Brachial Plexus Injury Symptoms and Diagnosis
Symptoms of a brachial plexus injury can vary from person to person, depending on the severity and location of the injury.
Most often, brachial plexus injuries affect only one arm.
Minor brachial plexus injury symptoms
People often sustain minor brachial plexus injuries while playing contact sports — such as football, hockey, or wrestling.
Also called burners or stingers, this type of injury involves stretching or compressing the nerves of the brachial plexus.
It can cause symptoms like:
- The feeling of an electric shock or burning sensation shooting down your arm.
- Numbness and weakness in your arm.
While these symptoms last for a few minutes in most cases, some may find that they linger for a few days.
Severe brachial plexus injury symptoms
Car or motorcycle accidents — or other high-impact injuries — may tear or rupture the nerves of the brachial plexus.
In serious cases, the impact can actually tear the nerve root away from the spinal cord. This is a condition known as an avulsion.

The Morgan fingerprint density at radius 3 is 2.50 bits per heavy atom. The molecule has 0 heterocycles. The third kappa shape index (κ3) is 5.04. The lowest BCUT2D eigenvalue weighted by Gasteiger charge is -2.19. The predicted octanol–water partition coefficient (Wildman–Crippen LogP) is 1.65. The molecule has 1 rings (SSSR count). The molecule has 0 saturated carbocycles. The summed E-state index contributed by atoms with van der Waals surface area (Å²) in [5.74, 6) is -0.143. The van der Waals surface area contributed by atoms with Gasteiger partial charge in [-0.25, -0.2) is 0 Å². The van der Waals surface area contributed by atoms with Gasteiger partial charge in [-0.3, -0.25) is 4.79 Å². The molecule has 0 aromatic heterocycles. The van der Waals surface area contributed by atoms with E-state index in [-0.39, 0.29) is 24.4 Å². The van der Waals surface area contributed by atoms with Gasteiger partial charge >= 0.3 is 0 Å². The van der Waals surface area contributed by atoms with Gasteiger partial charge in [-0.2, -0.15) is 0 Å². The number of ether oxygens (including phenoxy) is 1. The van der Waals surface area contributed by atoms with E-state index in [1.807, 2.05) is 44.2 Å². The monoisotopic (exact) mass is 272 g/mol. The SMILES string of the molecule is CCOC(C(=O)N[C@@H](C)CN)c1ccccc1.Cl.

Traumatic brachial plexus injury symptoms include:
- Weakness or inability to use muscles in your hand, arm, or shoulder.
- Lack of movement or feeling in the arm, including the shoulder and hand.
- Severe pain.
When to see a doctor for a brachial plexus injury
Brachial plexus injuries can cause permanent weakness or disability.
Even if your injury appears to be minor, see a doctor right away if you have:
- Recurring burners and stingers.
- Weakness in your hand or arm.
- Weakness in any part of the arm after an injury.
- Paralysis of the upper arm or shoulder.
- Neck pain.
- Any of the above symptoms in both arms.
Brachial plexus injury diagnosis
It's vital to have a doctor diagnose and treat your brachial plexus within six months of the injury. If you delay, treatment may not be 100 percent effective.
After an exam, your doctor may order tests to determine the location and severity of your injury.
Tests to help diagnose the severity of a brachial plexus injury may include one or more of the following:
- Electromyography (EMG) and nerve conduction studies
- Magnetic resonance imaging (MRI)
- Computerized tomography (CT) scans
Learn more about diagnostic tests for brachial plexus injuries
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